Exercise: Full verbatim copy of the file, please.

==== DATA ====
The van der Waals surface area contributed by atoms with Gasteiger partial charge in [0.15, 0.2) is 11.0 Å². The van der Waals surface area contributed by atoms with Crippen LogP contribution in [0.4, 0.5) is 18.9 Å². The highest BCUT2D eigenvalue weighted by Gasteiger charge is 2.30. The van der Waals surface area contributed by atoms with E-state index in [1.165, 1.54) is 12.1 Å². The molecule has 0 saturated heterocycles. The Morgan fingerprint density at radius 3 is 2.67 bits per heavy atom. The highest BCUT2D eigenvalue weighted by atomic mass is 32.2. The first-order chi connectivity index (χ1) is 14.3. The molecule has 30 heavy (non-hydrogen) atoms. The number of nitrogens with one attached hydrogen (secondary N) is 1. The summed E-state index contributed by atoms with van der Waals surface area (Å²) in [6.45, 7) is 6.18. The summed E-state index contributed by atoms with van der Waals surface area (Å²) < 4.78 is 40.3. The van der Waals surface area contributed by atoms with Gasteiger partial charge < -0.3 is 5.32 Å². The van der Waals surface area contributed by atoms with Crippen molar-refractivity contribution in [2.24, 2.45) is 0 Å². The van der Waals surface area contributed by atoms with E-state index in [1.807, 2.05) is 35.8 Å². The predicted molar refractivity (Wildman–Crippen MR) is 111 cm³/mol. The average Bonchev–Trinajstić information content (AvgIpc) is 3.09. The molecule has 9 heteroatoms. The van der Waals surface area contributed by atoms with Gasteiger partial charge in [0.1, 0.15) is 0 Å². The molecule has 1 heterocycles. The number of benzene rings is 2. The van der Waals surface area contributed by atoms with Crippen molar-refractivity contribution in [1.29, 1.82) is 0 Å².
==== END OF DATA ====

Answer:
The van der Waals surface area contributed by atoms with Gasteiger partial charge in [0.15, 0.2) is 11.0 Å². The van der Waals surface area contributed by atoms with Crippen LogP contribution in [0.4, 0.5) is 18.9 Å². The highest BCUT2D eigenvalue weighted by Gasteiger charge is 2.30. The van der Waals surface area contributed by atoms with E-state index in [1.165, 1.54) is 12.1 Å². The molecule has 0 saturated heterocycles. The Morgan fingerprint density at radius 3 is 2.67 bits per heavy atom. The highest BCUT2D eigenvalue weighted by atomic mass is 32.2. The first-order chi connectivity index (χ1) is 14.3. The molecule has 30 heavy (non-hydrogen) atoms. The number of nitrogens with one attached hydrogen (secondary N) is 1. The summed E-state index contributed by atoms with van der Waals surface area (Å²) in [6.45, 7) is 6.18. The summed E-state index contributed by atoms with van der Waals surface area (Å²) < 4.78 is 40.3. The van der Waals surface area contributed by atoms with Gasteiger partial charge < -0.3 is 5.32 Å². The van der Waals surface area contributed by atoms with Crippen molar-refractivity contribution in [2.24, 2.45) is 0 Å². The van der Waals surface area contributed by atoms with E-state index in [1.807, 2.05) is 35.8 Å². The predicted molar refractivity (Wildman–Crippen MR) is 111 cm³/mol. The average Bonchev–Trinajstić information content (AvgIpc) is 3.09. The molecule has 9 heteroatoms. The van der Waals surface area contributed by atoms with Gasteiger partial charge in [0.1, 0.15) is 0 Å². The molecule has 1 heterocycles. The number of benzene rings is 2. The van der Waals surface area contributed by atoms with Crippen molar-refractivity contribution in [1.29, 1.82) is 0 Å².